We are deeply sorry for your loss - the staff at Robinson Funeral Home
When he died last month at the age of 40, Rashid Ali Mathus had squeezed more life into that time than most people twice his age.
Rashid was born on Aug. 10, 1981, in New York City. He lived in Newark and Princeton and attended Princeton public schools Community Park Elementary, John Witherspoon Middle School, and Princeton High School, where he made many of his lifelong friendships.
Rashid was transcendent. Resourceful, gregarious, curious and charismatic, he was popular in any circle he traveled in. His family, friends and educators fed his curiosity about social justice, religion, music, literature and culture. On any given day, he could be participating in a neighborhood canvas, singing karaoke, roasting a pig, engaging in political debates of the day, babysitting, dog sitting, and above all, jumping at the opportunity to help friends in need. You could just as likely find him in a Washington’s dive bar as you could a Michelin restaurant, on the softball fields of The National Mall or at his computer playing World of Warcraft or Dungeons and Dragons.
He was a bridge builder who brought diverse people together in his personal life and in his work. Growing up, he was a self-taught computer genius, acting as the de-facto IT guy for his friends and their families. In high school he put his first of many PCs together for himself from spare parts.
Rashid’s first job was working for a construction contractor where he learned carpentry. The experience also instilled in him a certain discipline. That discipline, together with his knack for teaching himself various skills and his natural curiosity, enabled him to explore and master many skills and interests – whether it was computers, cooking, or Tottenham Fandom. After that initial work experience, whatever he applied himself to, he got really good at. Nobody knows how Rashid had the time to explore his many interests, master so many skills, or watch so many movies and television programs. It’s rumored he reached the bottom of Netflix.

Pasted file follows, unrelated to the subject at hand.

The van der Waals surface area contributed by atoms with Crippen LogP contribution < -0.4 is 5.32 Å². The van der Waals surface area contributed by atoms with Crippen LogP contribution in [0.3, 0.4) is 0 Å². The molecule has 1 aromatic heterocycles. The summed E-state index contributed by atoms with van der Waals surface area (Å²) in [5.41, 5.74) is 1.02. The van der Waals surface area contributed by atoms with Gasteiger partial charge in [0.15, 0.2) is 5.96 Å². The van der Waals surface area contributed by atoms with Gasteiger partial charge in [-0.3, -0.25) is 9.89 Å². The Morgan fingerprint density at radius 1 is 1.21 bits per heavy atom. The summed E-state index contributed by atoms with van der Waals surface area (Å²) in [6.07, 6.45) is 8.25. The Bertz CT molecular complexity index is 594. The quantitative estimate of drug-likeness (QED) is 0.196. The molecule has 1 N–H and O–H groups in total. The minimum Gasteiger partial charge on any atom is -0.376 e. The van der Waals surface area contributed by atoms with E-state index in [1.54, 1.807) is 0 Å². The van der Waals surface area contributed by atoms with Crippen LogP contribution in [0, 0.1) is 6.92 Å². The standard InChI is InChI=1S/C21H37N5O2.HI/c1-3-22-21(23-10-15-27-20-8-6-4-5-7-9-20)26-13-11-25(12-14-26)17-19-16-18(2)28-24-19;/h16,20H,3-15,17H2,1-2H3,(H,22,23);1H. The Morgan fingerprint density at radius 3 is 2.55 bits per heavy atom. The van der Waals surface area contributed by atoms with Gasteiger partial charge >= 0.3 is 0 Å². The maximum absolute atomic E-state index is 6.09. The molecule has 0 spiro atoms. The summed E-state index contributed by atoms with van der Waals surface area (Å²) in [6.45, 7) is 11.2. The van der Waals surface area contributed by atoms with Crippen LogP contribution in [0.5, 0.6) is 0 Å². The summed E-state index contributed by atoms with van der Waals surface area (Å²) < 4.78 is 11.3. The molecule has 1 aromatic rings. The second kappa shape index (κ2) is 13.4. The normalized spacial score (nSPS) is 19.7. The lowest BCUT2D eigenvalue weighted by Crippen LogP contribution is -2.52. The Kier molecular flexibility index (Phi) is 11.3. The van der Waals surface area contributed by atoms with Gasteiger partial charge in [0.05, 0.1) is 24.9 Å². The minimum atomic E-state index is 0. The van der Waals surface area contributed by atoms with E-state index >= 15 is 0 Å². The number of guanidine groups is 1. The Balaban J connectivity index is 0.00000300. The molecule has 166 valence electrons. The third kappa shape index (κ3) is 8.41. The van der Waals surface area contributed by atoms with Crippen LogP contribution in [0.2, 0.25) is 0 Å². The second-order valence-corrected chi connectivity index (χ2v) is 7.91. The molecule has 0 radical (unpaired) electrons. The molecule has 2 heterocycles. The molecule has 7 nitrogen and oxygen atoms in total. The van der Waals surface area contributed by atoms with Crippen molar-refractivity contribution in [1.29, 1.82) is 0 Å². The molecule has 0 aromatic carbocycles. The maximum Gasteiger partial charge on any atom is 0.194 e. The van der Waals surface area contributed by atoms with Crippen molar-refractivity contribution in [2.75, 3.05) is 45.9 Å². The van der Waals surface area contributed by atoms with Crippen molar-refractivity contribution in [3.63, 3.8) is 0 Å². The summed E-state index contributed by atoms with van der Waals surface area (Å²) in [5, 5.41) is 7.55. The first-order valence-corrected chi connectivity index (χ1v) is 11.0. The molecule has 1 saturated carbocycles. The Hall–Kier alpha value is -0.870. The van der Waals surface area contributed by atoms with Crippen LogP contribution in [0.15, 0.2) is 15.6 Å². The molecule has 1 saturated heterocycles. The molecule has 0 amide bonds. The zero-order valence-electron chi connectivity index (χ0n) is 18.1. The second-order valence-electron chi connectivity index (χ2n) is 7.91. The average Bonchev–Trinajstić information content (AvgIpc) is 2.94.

After high school, while taking classes at University of Maryland, Rashid worked with LSG Strategies for nearly a decade. Eventually, he started a firm called IV Broadcast providing phone support for unions, campaigns, and other progressive causes.
When you met Rashid for the first time he would look deep into your eyes and give you a warm, toothy, ear-to-ear smile. He would greet you with an endearing baritone and find the perfect way to disarm even the most reserved person. It’s cliché to say Rashid’s smile lit up a room – but it was truly infectious. He was funny as hell and his storytelling would often end in the kind of belly laughing that still hurts the next day.
Rashid had a natural way with children; he loved kids and would always play with them. As a young man, he volunteered in an orphanage in Bahia, Brazil, where the devastating effects of the poverty he witnessed left an indelible impression on him. The experience fueled his passion for social justice.
He was facile with languages and his understanding of the intricacies of basketball and love for the Wizards would impress the most committed fans of the game. He drew a lot of pleasure writing scouting reports for a Wizards online community.
Rashid liked to eat – Soul food in Southeast DC one day, Jose Andre tapas downtown the next. He was a skilled cook and he took it seriously – whether it was trying new recipes, roasting a full pig on a backyard spit, entering rib competitions, or cutting perfectly cubed potatoes for breakfast hash browns. But – and this has to be said – you’d wait forever to eat because time was a construct when it came to his meal prep.
He is survived by his parents, Judith Mathus and Ebrahim Ali; his siblings Zahid Ali and Katija Ali; and innumerable friends and loved ones.
Friends, colleagues and family are invited to share stories, photos and mementos, as well as participate in a musical reflection at the conclusion of the celebration (drums and instruments welcome). As we celebrate, please wear a mask. RSVP: https://bit.ly/3PZ1Sr8 (Link is below.)
In lieu of flowers, the family requests donations be made to CASA for Children of DC. (Link is below.)
CASA for Children of DC
220 I St., NE Ste 285, Washington DC 20002